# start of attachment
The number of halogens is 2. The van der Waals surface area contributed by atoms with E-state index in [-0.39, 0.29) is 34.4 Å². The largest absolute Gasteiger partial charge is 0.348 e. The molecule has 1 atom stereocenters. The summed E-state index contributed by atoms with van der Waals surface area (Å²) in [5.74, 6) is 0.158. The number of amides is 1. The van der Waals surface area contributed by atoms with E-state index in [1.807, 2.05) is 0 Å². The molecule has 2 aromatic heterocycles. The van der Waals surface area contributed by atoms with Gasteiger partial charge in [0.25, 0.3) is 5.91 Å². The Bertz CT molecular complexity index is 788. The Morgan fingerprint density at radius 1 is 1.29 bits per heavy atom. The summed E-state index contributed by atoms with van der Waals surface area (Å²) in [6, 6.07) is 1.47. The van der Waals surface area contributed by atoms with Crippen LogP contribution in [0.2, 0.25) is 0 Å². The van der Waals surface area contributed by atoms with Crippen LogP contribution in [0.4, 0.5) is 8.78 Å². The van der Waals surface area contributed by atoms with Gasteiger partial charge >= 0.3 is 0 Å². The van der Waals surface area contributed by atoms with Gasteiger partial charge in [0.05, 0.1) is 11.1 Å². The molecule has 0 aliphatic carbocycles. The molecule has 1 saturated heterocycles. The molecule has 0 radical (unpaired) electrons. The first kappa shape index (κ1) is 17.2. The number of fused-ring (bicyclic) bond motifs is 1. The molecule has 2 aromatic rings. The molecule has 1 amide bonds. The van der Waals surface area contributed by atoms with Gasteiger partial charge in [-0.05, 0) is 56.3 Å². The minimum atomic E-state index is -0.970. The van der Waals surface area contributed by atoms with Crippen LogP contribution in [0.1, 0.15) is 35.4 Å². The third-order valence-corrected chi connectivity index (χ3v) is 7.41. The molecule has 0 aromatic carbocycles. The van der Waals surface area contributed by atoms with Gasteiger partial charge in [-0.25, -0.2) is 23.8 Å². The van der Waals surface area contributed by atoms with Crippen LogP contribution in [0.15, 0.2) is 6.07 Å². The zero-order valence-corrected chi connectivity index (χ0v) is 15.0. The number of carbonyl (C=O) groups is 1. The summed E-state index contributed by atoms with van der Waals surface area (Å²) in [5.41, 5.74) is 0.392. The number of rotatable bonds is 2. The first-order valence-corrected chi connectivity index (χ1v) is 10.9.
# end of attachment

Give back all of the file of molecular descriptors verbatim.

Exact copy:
The number of halogens is 2. The van der Waals surface area contributed by atoms with E-state index in [-0.39, 0.29) is 34.4 Å². The largest absolute Gasteiger partial charge is 0.348 e. The molecule has 1 atom stereocenters. The summed E-state index contributed by atoms with van der Waals surface area (Å²) in [5.74, 6) is 0.158. The number of amides is 1. The van der Waals surface area contributed by atoms with E-state index in [1.807, 2.05) is 0 Å². The molecule has 2 aromatic heterocycles. The van der Waals surface area contributed by atoms with Gasteiger partial charge in [0.25, 0.3) is 5.91 Å². The Bertz CT molecular complexity index is 788. The Morgan fingerprint density at radius 1 is 1.29 bits per heavy atom. The summed E-state index contributed by atoms with van der Waals surface area (Å²) in [6, 6.07) is 1.47. The van der Waals surface area contributed by atoms with Crippen LogP contribution in [0.2, 0.25) is 0 Å². The van der Waals surface area contributed by atoms with Crippen LogP contribution in [0.4, 0.5) is 8.78 Å². The van der Waals surface area contributed by atoms with Gasteiger partial charge >= 0.3 is 0 Å². The van der Waals surface area contributed by atoms with Gasteiger partial charge in [0.05, 0.1) is 11.1 Å². The molecule has 0 aliphatic carbocycles. The molecule has 1 saturated heterocycles. The molecule has 0 radical (unpaired) electrons. The first kappa shape index (κ1) is 17.2. The number of fused-ring (bicyclic) bond motifs is 1. The molecule has 2 aromatic rings. The molecule has 1 amide bonds. The van der Waals surface area contributed by atoms with Gasteiger partial charge in [-0.05, 0) is 56.3 Å². The minimum atomic E-state index is -0.970. The van der Waals surface area contributed by atoms with Crippen LogP contribution in [0.1, 0.15) is 35.4 Å². The third-order valence-corrected chi connectivity index (χ3v) is 7.41. The molecule has 0 aromatic carbocycles. The van der Waals surface area contributed by atoms with Gasteiger partial charge in [-0.25, -0.2) is 23.8 Å². The van der Waals surface area contributed by atoms with Crippen LogP contribution in [0.15, 0.2) is 6.07 Å². The zero-order valence-corrected chi connectivity index (χ0v) is 15.0. The number of carbonyl (C=O) groups is 1. The summed E-state index contributed by atoms with van der Waals surface area (Å²) in [5.41, 5.74) is 0.392. The number of rotatable bonds is 2. The first-order valence-corrected chi connectivity index (χ1v) is 10.9.